Tuesday, May 11, 2010

The Brave and the Bold #33

Since its relaunch a couple of years back, Brave and the Bold has gone through a series of subtle shifts in concept. Always a team-up book at heart, the permanence, length and importance of each story have changed shape somewhat routinely with the introduction of each successive writer. In its latest incarnation, the book serves as an addendum, expanding upon and rounding out characters and relationships that don't get a lot of time under the spotlight in DC's regular ongoing books. While the tone is generally playful and light, sometimes it will surprise us with an unexpected dash of emotion, revisiting chapters in certain characters' lives that aren't entirely rosy.

As you've probably gathered, this would be one of those issues. The majority of the tale is optimistic enough, a rare night on the town for the intimidating trio of Wonder Woman, Zatanna and Barbara Gordon while the latter was still donning a cape and cowl for routine evening patrols of the city. The three hit the clubs and enjoy a little personal interaction, nothing too weighty or profound at first glance. In fact, as the page count began to swell, I wondered if this chapter would offer anything of consequence or if it was just here to provide a month's worth of filler. As with many of my own late nights out, though, around 3AM in a booth at Waffle House the conversation suddenly takes a turn for the serious.

J. Michael Straczynski doesn't quite spell it out for you right away, but when Diana starts talking about the inevitability of fate and the power of overcoming its challenges, the ultimate direction of this month's story quickly becomes obvious. It transforms a formerly fluffy tale without much weight into something that's a little bit deeper, more insightful and meaningful.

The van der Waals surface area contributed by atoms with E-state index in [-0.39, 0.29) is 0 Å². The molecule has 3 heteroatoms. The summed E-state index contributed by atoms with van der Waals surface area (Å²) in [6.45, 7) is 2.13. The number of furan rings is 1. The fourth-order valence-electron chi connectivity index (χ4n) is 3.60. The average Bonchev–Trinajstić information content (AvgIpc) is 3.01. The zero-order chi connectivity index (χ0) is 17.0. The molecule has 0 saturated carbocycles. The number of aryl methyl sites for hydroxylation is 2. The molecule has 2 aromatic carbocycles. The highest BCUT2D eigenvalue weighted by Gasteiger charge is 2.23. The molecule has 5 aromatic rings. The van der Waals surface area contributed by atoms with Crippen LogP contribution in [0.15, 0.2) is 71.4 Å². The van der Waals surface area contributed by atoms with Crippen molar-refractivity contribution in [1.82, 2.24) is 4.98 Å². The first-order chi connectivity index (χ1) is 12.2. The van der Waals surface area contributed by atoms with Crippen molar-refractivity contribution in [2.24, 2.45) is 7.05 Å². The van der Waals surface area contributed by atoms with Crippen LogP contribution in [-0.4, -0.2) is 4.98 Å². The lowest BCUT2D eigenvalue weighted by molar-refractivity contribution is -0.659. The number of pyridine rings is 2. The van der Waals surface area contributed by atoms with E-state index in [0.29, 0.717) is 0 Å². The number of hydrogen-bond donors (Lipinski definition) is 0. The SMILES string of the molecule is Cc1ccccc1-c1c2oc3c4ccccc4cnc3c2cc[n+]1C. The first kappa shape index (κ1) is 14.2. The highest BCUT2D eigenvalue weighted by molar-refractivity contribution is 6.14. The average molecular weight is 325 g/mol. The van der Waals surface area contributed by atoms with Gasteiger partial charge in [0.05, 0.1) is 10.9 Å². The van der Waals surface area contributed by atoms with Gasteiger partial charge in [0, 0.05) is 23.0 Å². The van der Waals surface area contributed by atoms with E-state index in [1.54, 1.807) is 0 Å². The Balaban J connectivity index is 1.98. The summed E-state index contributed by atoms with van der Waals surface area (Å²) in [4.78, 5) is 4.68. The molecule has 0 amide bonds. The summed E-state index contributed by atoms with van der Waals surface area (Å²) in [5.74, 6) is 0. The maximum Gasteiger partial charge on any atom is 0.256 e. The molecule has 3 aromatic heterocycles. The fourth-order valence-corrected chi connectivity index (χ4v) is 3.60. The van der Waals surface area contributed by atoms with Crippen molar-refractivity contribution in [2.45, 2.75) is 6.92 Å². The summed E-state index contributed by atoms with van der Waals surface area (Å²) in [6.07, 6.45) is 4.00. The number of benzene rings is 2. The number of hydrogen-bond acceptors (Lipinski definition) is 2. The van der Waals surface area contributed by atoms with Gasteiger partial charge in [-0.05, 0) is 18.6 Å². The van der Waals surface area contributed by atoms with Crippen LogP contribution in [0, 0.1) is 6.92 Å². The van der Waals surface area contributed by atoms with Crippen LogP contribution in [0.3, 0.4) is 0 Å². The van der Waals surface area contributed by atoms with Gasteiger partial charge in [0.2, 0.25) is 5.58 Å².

Cliff Chiang isn't the permanent artist for Brave and the Bold (regular penciler Jesus Saiz still provides the cover) but he makes a good enough showing that I don't think it'll be long before DC fits him into an ongoing gig somewhere. His restrained style, a mix of the Kubert brothers and Frank Cho, was a good choice for an issue that's focused on three strong female leads. Chiang gives them each a willful, confident air without neglecting their looks. The trio may be gorgeous, but they're also not ditzy or meek – which is something that's often much easier said than done in this industry. My one main complaint was in how difficult it was to tell Zatanna from Diana in their civvies, but that's a mystery that's fairly easily solved once they open up with a little dialog. Chiang's work is smooth, efficient and appropriate, a great fit for Straczynski's plans.

This isn't an issue that's going to radically alter anyone's perceptions of the characters; who they are and what they've been through. At best it's a companion piece, and a fleeting one at that. Its connection to one of DC's most shocking moments is sparse, but I think I prefer it that way. Straczynski isn't meddling with a story we already admire, he's just showing it from another angle. It's not essential reading by any means, but fans of any of these characters will want to give it a long look. A bite-sized success, short but sweet. Borrow it.

On a scale of 1 to 10, where 1 is poor and 10 is amazing...
Overall Score: 7

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